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Tyson’s Time for Title Shot

Written by Tom Ngo
July 3rd, 2008
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Lightweight contender Tyson Griffin has paid his dues since entering MMA professionally over four years ago. Hours of training and dedication leads him to his next bout against Marcus Aurelio at UFC 86 this weekend. He has done what it takes to be a true champion in the sport, even the dirty work, literally.

“I’m a young guy, but I’ve put in my fair share of hours in the gym and I work really hard,” Griffin told UFC.com. “In my first years, I ate, slept, and mopped mats at the gym. It’s very gratifying to know that I am climbing the ladder now. It’s a testament to all the hard work.”

Everyone has to start somewhere, and Griffin is more proud of where he has been than where he is headed. And where he is headed will hopefully be an eventual title shot, even if he knows that there is a long waiting list of potential contenders in one the UFC’s most talented divisions.

“I see myself up there in the top five or top 10 in the division,” stated Griffin. “It means a lot to be considered among the best. Not only is the (lightweight) division deep, but it is very diverse. We’ve got so many different styles of grappling and stand-up. It shows the depth of skill in our division. It makes it very tough and competitive to put yourself in the contender pile.”

He knows that his upcoming bout against Aurelio will not be an easy one. The Brazilian Jui Jitsu specialist has created havoc for the worlds best Light Heavyweights, including victories over Daisuke Nakamura and the best of the best in Takanori Gomi. A win against Aurelio would be a great notch to be able to put on his belt, helping him propel up the rankings.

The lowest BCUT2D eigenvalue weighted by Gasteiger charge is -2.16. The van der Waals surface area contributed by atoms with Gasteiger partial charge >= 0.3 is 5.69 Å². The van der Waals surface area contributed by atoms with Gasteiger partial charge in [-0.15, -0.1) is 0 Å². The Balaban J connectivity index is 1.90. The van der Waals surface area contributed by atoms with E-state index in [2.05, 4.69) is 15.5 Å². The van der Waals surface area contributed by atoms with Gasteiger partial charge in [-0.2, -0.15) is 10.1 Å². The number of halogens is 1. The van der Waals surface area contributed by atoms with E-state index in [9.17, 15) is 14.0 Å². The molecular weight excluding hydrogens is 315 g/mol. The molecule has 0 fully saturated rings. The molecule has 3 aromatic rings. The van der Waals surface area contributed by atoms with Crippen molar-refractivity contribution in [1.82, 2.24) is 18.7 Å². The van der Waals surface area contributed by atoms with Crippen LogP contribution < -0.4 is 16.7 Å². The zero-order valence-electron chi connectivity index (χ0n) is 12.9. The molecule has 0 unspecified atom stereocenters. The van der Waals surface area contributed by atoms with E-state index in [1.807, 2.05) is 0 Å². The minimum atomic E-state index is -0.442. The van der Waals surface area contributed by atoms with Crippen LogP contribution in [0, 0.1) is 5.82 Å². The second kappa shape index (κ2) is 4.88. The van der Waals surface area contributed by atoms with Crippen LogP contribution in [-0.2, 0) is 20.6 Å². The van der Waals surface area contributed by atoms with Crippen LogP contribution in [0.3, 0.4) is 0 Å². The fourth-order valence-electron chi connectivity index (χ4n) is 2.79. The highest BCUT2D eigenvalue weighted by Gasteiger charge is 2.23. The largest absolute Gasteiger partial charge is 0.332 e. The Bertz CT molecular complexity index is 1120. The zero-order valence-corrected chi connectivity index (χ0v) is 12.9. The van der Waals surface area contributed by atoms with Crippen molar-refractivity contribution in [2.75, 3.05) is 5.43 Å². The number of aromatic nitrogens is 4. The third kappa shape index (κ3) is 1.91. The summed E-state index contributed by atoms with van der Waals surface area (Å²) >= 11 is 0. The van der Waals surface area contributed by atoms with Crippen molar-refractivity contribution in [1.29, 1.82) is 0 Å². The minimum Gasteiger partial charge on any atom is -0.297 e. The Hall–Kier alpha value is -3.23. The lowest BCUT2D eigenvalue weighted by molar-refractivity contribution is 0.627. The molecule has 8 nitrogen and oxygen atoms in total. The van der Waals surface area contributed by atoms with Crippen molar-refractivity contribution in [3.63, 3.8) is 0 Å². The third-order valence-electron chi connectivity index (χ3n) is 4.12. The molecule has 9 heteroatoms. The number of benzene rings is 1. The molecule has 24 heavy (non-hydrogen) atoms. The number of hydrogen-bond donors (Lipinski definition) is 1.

“I am trying to climb the contender ladder,” expressed a motivated Griffin. “This fight (against Aurelio) is very important to me. I think with a win over Marcus, I’ll put my name above many of the top fighters out there. It will put me in the title picture. I think his record truly shows the type of fighter he is. He can compete with the best guys and he can beat the best guys in the world as he did against Gomi. A win over Aurelio would improve my stock.”

Griffin’s clear advantage over Aurelio would be his hands, so don’t think for a second that he is anxious to test out Aurelio’s metal on the ground.

“I’m going to keep it a fight instead of a Jiu Jitsu match,” Griffin stated about his game plan. “The one thing that I’m always thinking is pressure. I’m always moving forward and putting pressure on my opponents. I want to force them to make mistakes. By providing pressure, I hope to break him cardio-wise or get something to capitalize on.”

That is not the only thing that we can look forward to from Griffin. Early on in his career, he was a great finisher, ending all eight of his bouts before the final bell. However, his last four bouts have come via the judges’ scorecards. Although three of those four went in his favor, this is a trend that he is excited about ending.

“I want to get back to my finishing ways,” Griffin stated. “My first eight fights never went the distance and I’d like to end fights like that again. That’s the one area I want to improve on. I’m hoping to break Marcus and put him away.”

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